By: Dana Bartholomew
April 22, 2011
Van Nuys Airport needs to rebuild its storied runway at an estimated cost of $20 million, although there’s no ready cash for the job, Los Angeles airport officials say.
The 8,000-foot One-Six-Right strip is in dire need of an overhaul, according to a recent pavement survey, which could result in a temporary closure of the runway that serves small business jets. No date for the repair has been set.
If sufficient funds aren’t found from Uncle Sam or airport revenue, the cost of the runway repair could fall on major business tenants in the form of fees tucked into newly renegotiated leases, said Gina Marie Lindsey, executive director for Los Angeles World Airports.
“As leases cycle, we want to include in these leases the ability to put in an airport deficit recovery fee, if we need to,” Lindsey said during an interview this week. “Everybody who uses that airport is going to have to pay for it in one way or another.”
The Van Nuys Airport Association, which represents businesses at Van Nuys Airport, is negotiating with LAWA over lease issues, including deficit recovery fees.
The fees could compel individual tenants to help the airport break even should it ever be in the red.
Critics, however, said there should be a limit on such fees, or banks may be loathe to finance large company projects.
“Tenants have no oversight on how the money is spent, so it’s tantamount to an open-ended checkbook,” said VNAA President
Curt Castagna, president and CEO of Aerolease-Aeroplpex Group, one of the airport’s fixed-base operators. “It’s not established. There are no controls. It’s an unfair assessment.”
Lindsey and Van Nuys Airport Manager Jess Romo met on Thursday with Daily News editors and reporters after a story revealed the general-aviation airport was in steep operational decline.
Critics have taken the city airport agency to task for negotiating leases that have stymied new investment and an alleged failure to support airport businesses and jobs.
Van Nuys Airport was once the nation’s busiest general aviation facility, worth $1.3 billion to the San Fernando Valley economy.
But the Sept. 11, 2001 terrorist attacks reduced flights into Los Angeles International Airport, which then cut its subsidies to Van Nuys. Airport operations have since falled about 10 percent a year as propeller plane operations and flight schools declined.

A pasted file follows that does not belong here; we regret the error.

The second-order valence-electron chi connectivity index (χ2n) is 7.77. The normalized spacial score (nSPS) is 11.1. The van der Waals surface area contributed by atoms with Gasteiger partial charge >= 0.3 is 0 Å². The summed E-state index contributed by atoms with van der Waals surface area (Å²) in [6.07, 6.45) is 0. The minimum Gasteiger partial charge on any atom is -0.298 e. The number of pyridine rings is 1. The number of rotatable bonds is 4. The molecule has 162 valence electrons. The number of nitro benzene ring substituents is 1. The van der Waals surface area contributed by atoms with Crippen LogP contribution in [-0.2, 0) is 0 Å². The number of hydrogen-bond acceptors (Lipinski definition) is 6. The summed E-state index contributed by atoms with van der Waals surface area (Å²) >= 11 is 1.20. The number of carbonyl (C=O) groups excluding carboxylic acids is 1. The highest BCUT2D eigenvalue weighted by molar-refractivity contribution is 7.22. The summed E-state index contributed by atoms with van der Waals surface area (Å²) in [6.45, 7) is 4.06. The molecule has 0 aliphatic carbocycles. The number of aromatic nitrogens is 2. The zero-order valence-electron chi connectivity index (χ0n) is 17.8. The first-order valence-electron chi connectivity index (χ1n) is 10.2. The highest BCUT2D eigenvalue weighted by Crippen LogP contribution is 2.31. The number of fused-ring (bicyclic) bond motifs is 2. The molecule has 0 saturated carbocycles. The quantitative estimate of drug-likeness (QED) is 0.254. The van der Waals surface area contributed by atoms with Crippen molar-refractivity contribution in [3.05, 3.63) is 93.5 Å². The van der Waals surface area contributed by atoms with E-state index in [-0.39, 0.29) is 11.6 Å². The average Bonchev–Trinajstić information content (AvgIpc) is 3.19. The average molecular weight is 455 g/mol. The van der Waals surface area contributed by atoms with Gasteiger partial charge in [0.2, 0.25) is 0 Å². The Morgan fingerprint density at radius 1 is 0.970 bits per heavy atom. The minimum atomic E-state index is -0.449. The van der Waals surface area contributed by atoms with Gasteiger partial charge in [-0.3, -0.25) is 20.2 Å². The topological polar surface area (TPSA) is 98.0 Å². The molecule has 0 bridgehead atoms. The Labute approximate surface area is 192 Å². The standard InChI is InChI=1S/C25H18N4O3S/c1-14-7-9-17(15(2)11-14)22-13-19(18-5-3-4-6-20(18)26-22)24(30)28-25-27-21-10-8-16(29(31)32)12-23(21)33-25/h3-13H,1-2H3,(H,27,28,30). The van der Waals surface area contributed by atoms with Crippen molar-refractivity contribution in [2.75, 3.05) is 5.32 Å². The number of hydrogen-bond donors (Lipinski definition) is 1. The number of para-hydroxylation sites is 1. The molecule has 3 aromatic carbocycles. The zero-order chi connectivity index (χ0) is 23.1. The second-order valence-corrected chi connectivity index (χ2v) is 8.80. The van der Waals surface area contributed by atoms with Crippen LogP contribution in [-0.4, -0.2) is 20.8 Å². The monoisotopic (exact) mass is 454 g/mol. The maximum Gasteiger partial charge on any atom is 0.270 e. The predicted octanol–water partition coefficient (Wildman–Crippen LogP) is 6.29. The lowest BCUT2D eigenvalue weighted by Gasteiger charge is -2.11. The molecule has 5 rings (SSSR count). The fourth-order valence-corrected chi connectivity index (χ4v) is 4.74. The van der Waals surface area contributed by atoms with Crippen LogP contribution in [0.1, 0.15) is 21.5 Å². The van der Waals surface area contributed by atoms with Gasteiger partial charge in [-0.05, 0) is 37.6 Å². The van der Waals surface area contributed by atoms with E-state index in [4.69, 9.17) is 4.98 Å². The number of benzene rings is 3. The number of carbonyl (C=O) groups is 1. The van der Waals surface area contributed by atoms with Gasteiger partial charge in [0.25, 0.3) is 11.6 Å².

The recent recession dealt another blow to airport companies whose business plunged by up to 45 percent.
Van Nuys Airport, now expected to be self-sustaining like surrounding general aviation fields, earns most of its revenue from land leases and fuel fees. About $4 million in the red a few years ago, its managers saved $2 million by shifting 40 workers to LAX and other payrolls.
As a result, Romo said, Van Nuys Airport expects to clear $1 million during the next fiscal year, excluding depreciation.
“Kudos to LAWA for bringing VNY operations under budget,” Castagna said.
Lindsey said she aims to replace the airport’s patchwork of leases with a fixed-rate offer, based on property size. The five fixed-base operators, which lease hanger space to smaller tenants, have until April 30 to respond.
Negotiations are also taking place to build a 30-acre Propeller Park, which has been held up by a lack of private financing.
“We are attempting to make some order out of chaos, by establishing consistent rates across the airport,” Lindsey said. “We are doing the best we can to include the tenants to come to a consensus.
“We want to work with these businesses, so that they can stay viable.”
In other airport news, Lindsey said part of Palmdale International Airport, which is also owned by LAWA, could be transformed into a solar energy farm. The airport has had commercial airline service in the past, but is currently unused.
She said feelers have been put out to see if private companies are interested in leasing 17,500 acres at the High Desert airport for solar arrays.
Source: LOS ANGELAS DAILY NEWS